Latest Stem rust Stories
The world's top wheat experts today reported a breakthrough in their ability to track Ug99 and related strains of a deadly and rapidly mutating wheat pathogen called stem rust that threatens wheat fields from East Africa to South Asia.
More than 600 million people could be fed each year by halting the spread of fungal diseases in the world's five most important crops.
U.S. Department of Agriculture (USDA) scientists have identified a number of stem rust-resistant wheat varieties and are retesting them to verify their resistance.
Traditional thought has held that disease had to penetrate a plant to initiate resistance; however, two Washington State University scientists have established that a barley plant recognizes an invader and begins to marshal its defenses within five minutes of an attack.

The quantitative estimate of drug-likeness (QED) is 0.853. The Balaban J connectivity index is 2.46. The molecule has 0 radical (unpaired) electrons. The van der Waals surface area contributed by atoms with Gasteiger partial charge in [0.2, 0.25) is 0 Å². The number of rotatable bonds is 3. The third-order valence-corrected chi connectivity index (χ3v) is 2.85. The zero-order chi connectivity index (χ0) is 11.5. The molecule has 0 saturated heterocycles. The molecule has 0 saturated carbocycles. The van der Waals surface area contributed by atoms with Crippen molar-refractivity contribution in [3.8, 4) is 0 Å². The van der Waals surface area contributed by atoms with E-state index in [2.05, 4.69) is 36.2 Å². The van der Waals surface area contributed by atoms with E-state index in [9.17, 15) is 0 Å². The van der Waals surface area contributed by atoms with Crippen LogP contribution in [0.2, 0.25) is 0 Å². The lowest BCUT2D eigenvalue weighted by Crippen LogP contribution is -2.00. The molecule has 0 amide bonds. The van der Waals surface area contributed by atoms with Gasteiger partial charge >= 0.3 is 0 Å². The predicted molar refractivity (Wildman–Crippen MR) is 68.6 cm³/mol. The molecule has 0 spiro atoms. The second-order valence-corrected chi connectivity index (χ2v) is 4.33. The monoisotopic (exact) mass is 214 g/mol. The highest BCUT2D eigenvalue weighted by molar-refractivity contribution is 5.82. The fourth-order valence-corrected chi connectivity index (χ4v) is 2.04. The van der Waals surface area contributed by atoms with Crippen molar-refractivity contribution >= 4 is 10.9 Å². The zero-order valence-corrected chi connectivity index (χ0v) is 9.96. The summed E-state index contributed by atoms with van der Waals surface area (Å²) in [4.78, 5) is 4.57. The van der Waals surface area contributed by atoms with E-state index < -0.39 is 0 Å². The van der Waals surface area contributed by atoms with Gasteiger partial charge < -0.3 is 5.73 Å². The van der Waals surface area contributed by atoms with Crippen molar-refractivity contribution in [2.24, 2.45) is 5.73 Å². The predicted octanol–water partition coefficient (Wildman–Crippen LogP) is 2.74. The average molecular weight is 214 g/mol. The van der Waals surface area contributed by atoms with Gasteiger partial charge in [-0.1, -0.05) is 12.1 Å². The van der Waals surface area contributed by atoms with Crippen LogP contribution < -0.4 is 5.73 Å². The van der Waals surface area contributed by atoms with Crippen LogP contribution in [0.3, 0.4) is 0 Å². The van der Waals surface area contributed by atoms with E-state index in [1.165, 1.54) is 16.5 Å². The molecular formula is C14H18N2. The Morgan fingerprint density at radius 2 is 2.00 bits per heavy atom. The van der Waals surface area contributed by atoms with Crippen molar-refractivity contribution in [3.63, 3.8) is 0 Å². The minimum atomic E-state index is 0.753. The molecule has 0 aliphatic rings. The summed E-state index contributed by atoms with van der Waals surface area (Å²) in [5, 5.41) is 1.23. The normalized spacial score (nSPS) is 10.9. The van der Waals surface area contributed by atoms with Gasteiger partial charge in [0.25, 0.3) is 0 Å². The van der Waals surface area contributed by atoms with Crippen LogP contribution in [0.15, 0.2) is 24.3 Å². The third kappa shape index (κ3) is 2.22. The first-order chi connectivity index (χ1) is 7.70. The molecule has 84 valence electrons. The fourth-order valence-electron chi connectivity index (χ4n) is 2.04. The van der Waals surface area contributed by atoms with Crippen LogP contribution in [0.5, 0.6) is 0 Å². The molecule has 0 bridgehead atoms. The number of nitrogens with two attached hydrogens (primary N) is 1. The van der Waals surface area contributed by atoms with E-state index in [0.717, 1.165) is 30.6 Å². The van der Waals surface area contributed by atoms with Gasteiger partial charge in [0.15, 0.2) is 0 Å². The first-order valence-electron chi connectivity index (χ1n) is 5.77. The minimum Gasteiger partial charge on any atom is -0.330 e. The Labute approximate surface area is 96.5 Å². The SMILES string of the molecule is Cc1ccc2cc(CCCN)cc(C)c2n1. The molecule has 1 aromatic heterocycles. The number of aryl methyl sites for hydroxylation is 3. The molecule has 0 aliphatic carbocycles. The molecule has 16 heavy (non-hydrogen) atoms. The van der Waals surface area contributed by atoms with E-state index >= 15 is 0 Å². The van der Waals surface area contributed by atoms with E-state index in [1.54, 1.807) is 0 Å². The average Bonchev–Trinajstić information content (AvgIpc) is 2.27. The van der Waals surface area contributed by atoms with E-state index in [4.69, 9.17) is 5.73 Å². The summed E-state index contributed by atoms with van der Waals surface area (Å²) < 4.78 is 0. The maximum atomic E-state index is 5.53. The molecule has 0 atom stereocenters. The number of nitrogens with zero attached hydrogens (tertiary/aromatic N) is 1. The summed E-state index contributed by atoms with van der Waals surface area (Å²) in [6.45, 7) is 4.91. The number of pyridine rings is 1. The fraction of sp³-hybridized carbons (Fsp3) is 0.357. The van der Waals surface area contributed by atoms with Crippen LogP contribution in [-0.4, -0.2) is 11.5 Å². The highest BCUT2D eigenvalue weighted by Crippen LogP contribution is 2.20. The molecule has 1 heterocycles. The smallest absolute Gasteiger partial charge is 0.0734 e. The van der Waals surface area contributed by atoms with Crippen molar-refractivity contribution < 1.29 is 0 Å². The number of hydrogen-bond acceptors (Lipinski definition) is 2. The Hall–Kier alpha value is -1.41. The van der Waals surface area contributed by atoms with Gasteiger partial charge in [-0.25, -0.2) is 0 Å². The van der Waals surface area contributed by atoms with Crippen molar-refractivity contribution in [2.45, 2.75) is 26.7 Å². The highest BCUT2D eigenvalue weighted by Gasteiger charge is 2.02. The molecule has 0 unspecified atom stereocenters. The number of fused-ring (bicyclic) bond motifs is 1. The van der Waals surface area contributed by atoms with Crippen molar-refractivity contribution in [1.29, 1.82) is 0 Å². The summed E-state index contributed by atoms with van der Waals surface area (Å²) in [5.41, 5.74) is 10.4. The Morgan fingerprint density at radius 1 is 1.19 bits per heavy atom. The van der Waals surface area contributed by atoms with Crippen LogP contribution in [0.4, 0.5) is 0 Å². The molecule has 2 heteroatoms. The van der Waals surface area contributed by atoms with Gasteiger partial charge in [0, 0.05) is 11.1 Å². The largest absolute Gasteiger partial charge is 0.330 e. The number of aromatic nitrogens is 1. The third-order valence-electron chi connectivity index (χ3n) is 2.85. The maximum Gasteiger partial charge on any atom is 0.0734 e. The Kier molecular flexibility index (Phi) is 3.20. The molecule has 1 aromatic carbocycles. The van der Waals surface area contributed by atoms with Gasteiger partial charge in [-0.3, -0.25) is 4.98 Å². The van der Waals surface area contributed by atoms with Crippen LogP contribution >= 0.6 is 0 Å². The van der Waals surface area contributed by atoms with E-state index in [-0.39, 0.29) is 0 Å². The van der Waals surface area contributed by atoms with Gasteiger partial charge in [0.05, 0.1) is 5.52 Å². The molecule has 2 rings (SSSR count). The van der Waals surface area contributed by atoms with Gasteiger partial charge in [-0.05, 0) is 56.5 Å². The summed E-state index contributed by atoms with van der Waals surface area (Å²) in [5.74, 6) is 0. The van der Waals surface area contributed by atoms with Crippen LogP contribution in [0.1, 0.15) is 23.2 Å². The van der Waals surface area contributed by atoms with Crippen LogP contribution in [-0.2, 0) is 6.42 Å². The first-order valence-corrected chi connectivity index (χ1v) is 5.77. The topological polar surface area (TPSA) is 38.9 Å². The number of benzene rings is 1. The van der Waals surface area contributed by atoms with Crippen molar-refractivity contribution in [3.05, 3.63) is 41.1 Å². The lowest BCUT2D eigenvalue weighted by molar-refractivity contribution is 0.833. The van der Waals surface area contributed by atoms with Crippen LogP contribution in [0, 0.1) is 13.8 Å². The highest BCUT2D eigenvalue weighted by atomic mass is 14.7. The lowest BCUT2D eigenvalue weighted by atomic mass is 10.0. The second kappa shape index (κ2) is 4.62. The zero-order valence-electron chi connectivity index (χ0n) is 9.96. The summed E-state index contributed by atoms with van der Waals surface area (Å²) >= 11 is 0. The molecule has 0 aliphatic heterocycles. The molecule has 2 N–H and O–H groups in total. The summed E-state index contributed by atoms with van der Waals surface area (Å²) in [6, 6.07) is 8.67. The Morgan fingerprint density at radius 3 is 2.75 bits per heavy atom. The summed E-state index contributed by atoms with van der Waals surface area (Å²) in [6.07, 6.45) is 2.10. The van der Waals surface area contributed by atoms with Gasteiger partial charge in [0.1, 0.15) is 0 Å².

ST. PAUL, Minn., June 14, 2011 /PRNewswire-USNewswire/ -- The U.S.
A widespread wheat plague is threatening farms, raising bread prices and unleashing fresh political and economic unrest, according to experts.
An international team of researchers co-led by a U.S. Department of Agriculture (USDA) scientist has sequenced the genomes of two fungal pathogens-one that threatens global wheat supplies and another that limits production of a tree crop valued as a future source for biofuel.
Fungi play significant ecological and economic roles.
Researchers meeting at a scientific conference in Aleppo this week reported that aggressive new strains of wheat rust diseases â€“ called stem rust and stripe rust â€“ have decimated up to 40% of farmers' wheat fields in recent harvests.
Agricultural Research Service (ARS) scientists have solved a longstanding mystery as to why a pathogen that threatens the world's wheat supply can be so adaptable, diverse and virulent.
- A serpent whose bite was fabled to produce intense thirst.